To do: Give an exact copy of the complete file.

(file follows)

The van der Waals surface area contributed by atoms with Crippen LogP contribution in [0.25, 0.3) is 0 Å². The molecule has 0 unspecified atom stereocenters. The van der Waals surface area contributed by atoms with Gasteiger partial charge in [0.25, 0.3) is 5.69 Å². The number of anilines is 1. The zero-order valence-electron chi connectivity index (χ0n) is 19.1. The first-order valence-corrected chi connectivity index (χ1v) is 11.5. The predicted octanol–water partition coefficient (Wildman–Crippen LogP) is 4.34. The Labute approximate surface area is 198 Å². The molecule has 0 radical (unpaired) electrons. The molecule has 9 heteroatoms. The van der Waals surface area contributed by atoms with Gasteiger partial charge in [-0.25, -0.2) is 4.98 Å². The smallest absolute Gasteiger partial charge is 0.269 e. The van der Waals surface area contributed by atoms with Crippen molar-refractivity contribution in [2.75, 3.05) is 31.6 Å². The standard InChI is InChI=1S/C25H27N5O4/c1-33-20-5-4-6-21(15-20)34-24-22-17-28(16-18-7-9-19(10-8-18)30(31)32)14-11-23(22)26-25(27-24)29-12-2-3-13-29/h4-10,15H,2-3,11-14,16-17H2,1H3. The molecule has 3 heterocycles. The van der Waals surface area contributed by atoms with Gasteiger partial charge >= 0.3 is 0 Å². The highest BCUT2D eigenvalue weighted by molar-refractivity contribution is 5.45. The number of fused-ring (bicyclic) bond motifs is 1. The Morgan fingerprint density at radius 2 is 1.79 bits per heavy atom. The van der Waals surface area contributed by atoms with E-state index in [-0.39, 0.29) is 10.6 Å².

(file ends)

The van der Waals surface area contributed by atoms with Crippen LogP contribution in [0.25, 0.3) is 0 Å². The molecule has 0 unspecified atom stereocenters. The van der Waals surface area contributed by atoms with Gasteiger partial charge in [0.25, 0.3) is 5.69 Å². The number of anilines is 1. The zero-order valence-electron chi connectivity index (χ0n) is 19.1. The first-order valence-corrected chi connectivity index (χ1v) is 11.5. The predicted octanol–water partition coefficient (Wildman–Crippen LogP) is 4.34. The Labute approximate surface area is 198 Å². The molecule has 0 radical (unpaired) electrons. The molecule has 9 heteroatoms. The van der Waals surface area contributed by atoms with Gasteiger partial charge in [-0.25, -0.2) is 4.98 Å². The smallest absolute Gasteiger partial charge is 0.269 e. The van der Waals surface area contributed by atoms with Crippen molar-refractivity contribution in [2.75, 3.05) is 31.6 Å². The standard InChI is InChI=1S/C25H27N5O4/c1-33-20-5-4-6-21(15-20)34-24-22-17-28(16-18-7-9-19(10-8-18)30(31)32)14-11-23(22)26-25(27-24)29-12-2-3-13-29/h4-10,15H,2-3,11-14,16-17H2,1H3. The molecule has 3 heterocycles. The van der Waals surface area contributed by atoms with Gasteiger partial charge >= 0.3 is 0 Å². The highest BCUT2D eigenvalue weighted by molar-refractivity contribution is 5.45. The number of fused-ring (bicyclic) bond motifs is 1. The Morgan fingerprint density at radius 2 is 1.79 bits per heavy atom. The van der Waals surface area contributed by atoms with E-state index in [-0.39, 0.29) is 10.6 Å².